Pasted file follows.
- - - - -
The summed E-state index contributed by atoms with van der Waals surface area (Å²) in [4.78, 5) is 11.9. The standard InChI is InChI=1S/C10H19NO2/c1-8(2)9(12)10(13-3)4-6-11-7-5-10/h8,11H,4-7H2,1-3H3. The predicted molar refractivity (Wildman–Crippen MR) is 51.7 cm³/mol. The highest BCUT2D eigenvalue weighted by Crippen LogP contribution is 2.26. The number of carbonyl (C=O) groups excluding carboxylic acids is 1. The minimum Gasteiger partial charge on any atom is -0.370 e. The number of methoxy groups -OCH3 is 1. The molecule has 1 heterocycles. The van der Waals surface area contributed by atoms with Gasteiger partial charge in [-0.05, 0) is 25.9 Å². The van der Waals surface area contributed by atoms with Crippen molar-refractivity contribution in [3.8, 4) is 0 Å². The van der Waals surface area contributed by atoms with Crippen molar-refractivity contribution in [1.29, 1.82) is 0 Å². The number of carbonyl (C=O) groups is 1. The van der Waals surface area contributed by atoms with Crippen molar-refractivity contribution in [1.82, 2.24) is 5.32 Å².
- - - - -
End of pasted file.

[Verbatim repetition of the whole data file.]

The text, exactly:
The summed E-state index contributed by atoms with van der Waals surface area (Å²) in [4.78, 5) is 11.9. The standard InChI is InChI=1S/C10H19NO2/c1-8(2)9(12)10(13-3)4-6-11-7-5-10/h8,11H,4-7H2,1-3H3. The predicted molar refractivity (Wildman–Crippen MR) is 51.7 cm³/mol. The highest BCUT2D eigenvalue weighted by Crippen LogP contribution is 2.26. The number of carbonyl (C=O) groups excluding carboxylic acids is 1. The minimum Gasteiger partial charge on any atom is -0.370 e. The number of methoxy groups -OCH3 is 1. The molecule has 1 heterocycles. The van der Waals surface area contributed by atoms with Gasteiger partial charge in [-0.05, 0) is 25.9 Å². The van der Waals surface area contributed by atoms with Crippen molar-refractivity contribution in [3.8, 4) is 0 Å². The van der Waals surface area contributed by atoms with Crippen molar-refractivity contribution in [1.29, 1.82) is 0 Å². The number of carbonyl (C=O) groups is 1. The van der Waals surface area contributed by atoms with Crippen molar-refractivity contribution in [1.82, 2.24) is 5.32 Å².